Briefly, an Acronymic Language is a language composed entirely of acronyms. For the moment please consider this only as a reference language, useful for the precise definition of terms or the creation of ontologies. Inventing languages for actual spoken use by human beings is a much nuttier activity, discussed elsewhere. Acronymic languages are most interesting because of several remarkable properties, discussed below, especially the summary and expansion properties. We are all familiar with text compression software — in constructing an acronymic language we essentially build a text compression scheme right into the structure of the language. This is possible because of certain rules that any acronymic language must obey :
Rule One — Transparency of Vocabulary
The vocabulary of a language is transparent when any pair of words which are similar in sound, or similar in written form are also similar in meaning. Some words in English seem to have this property, as illustrated by the sequence: spit, spat, spot, spurt, spunk, and many other sets of words given as examples of sound symbolism or onomatapoeia, most of which have been collected and published by Margaret Magnus . Though such examples are numerous, English and all other natural languages most certainly do not obey this rule. There may well be good reasons why not.
All constructed languages that obey Rule One are not acronymic languages, which must obey another rule:
Rule Two — Fronting, Most Significant Data First
The Greek prefix ‘acro’ means ‘extremity’ or ‘height’, as in the word ‘acropolis’ which usually means a fortress or temple on a hill or mountain top. In the word ‘acronym’ it always means an initial letter or the sound at the beginning of a word, never the letter or sound at the other extremity, the end of the word. We might by analogy coin the term ‘bathonym’ and talk about a ‘bathonymic language’. What would this mean in practice? In an acronymic language the words ‘stop’ and ‘strong’ would be considered very similar, since they both begin with ‘st’. In a bathonymic language they would be considered quite different, since one ends with ‘op’ and the other with ‘ng’. One might also imagine a neutral language in which all sounds or letters have equal significance, regardless of position in the word. All three of these hypothetical languages would obey Rule One, but for reasons given below the acronymic languages, those which obey Rule Two, are much more interesting and potentially useful.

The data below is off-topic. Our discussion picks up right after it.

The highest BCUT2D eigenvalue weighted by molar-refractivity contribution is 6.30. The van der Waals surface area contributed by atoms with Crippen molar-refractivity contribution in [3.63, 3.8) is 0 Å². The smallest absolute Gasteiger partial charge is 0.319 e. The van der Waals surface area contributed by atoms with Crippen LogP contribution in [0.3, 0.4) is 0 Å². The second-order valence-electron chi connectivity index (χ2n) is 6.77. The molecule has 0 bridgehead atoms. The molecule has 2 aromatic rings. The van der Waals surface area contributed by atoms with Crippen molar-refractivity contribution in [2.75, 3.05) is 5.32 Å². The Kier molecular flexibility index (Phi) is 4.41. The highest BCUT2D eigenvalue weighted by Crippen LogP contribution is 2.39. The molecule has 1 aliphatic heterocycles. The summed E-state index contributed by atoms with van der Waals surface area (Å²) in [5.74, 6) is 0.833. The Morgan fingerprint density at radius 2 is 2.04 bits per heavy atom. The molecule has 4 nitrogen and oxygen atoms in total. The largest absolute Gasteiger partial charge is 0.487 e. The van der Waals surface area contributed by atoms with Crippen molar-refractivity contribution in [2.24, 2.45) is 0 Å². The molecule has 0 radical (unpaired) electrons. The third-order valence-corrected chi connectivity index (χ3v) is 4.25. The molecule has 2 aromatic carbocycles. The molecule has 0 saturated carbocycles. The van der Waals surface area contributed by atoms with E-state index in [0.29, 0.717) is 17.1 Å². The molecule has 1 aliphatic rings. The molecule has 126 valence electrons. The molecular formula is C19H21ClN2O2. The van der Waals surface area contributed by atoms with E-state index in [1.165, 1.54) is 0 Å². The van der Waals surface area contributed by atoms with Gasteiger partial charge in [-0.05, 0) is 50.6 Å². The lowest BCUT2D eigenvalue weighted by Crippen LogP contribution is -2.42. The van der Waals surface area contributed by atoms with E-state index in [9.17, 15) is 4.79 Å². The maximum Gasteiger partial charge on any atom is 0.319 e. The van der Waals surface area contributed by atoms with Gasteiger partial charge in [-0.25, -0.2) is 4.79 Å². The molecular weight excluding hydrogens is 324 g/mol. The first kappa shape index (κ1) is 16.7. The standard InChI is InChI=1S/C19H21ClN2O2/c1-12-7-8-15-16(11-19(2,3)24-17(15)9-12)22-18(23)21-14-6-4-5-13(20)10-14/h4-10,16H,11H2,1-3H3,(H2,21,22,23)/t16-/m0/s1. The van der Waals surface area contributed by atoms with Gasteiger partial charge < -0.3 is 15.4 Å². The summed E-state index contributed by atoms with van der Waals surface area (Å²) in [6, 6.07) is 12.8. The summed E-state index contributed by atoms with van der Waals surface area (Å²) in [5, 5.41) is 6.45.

There is one more rule to present, and that is one adopted for convenience only. Each of us speaks and writes a natural language which obeys none of these rules but which shapes our thoughts in profound ways we never fully perceive. Neutrality is almost impossible, and constructed languages like Zamenhof’s Esperanto are probably weaker because of the attempt at neutrality, which deprived Esperanto of any consistent sound symbolism or phonosemantics. So, instead of any attempt at neutrality, the example acronymic language presented here obeys the purely pragmatic:
Rule Three — Approximation to some Natural Language
Rule One and Rule Two do indeed rule, and all research has aimed at a language that satisfies them completely. But that still leaves considerable freedom of choice. Somehow those choices had to be made, and the only practical scheme was to approximate a natural language, in this case English. Insofar as was possible given the very onerous constraints of the first two rules, words were given some approximation to the meanings of their English equivalents.